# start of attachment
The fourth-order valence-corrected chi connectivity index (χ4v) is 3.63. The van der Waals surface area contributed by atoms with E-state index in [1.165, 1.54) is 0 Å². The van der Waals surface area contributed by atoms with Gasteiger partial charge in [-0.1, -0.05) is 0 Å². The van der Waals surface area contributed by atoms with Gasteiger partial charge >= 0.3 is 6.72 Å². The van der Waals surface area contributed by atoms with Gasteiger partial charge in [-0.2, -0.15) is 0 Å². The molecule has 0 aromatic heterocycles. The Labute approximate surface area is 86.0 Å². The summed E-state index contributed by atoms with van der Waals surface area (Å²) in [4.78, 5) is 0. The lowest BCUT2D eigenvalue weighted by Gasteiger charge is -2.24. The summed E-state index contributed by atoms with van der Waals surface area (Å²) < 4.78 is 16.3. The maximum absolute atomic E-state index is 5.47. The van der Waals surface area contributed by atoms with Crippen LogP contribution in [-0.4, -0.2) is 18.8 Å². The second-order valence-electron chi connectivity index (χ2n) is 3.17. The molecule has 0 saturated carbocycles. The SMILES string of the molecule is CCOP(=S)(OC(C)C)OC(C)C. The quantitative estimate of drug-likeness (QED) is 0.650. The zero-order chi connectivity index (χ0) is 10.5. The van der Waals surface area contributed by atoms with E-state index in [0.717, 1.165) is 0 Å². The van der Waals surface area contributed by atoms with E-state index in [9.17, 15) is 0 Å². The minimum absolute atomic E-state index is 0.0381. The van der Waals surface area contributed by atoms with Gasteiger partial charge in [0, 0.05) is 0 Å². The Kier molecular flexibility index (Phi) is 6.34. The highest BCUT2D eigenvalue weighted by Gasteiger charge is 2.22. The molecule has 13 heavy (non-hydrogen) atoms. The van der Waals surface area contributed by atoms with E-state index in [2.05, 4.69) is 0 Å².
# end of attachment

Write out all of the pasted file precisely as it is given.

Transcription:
The fourth-order valence-corrected chi connectivity index (χ4v) is 3.63. The van der Waals surface area contributed by atoms with E-state index in [1.165, 1.54) is 0 Å². The van der Waals surface area contributed by atoms with Gasteiger partial charge in [-0.1, -0.05) is 0 Å². The van der Waals surface area contributed by atoms with Gasteiger partial charge >= 0.3 is 6.72 Å². The van der Waals surface area contributed by atoms with Gasteiger partial charge in [-0.2, -0.15) is 0 Å². The molecule has 0 aromatic heterocycles. The Labute approximate surface area is 86.0 Å². The summed E-state index contributed by atoms with van der Waals surface area (Å²) in [4.78, 5) is 0. The lowest BCUT2D eigenvalue weighted by Gasteiger charge is -2.24. The summed E-state index contributed by atoms with van der Waals surface area (Å²) < 4.78 is 16.3. The maximum absolute atomic E-state index is 5.47. The van der Waals surface area contributed by atoms with Crippen LogP contribution in [-0.4, -0.2) is 18.8 Å². The second-order valence-electron chi connectivity index (χ2n) is 3.17. The molecule has 0 saturated carbocycles. The SMILES string of the molecule is CCOP(=S)(OC(C)C)OC(C)C. The quantitative estimate of drug-likeness (QED) is 0.650. The zero-order chi connectivity index (χ0) is 10.5. The van der Waals surface area contributed by atoms with E-state index in [0.717, 1.165) is 0 Å². The van der Waals surface area contributed by atoms with E-state index in [9.17, 15) is 0 Å². The minimum absolute atomic E-state index is 0.0381. The van der Waals surface area contributed by atoms with Gasteiger partial charge in [0, 0.05) is 0 Å². The Kier molecular flexibility index (Phi) is 6.34. The highest BCUT2D eigenvalue weighted by Gasteiger charge is 2.22. The molecule has 13 heavy (non-hydrogen) atoms. The van der Waals surface area contributed by atoms with E-state index in [2.05, 4.69) is 0 Å².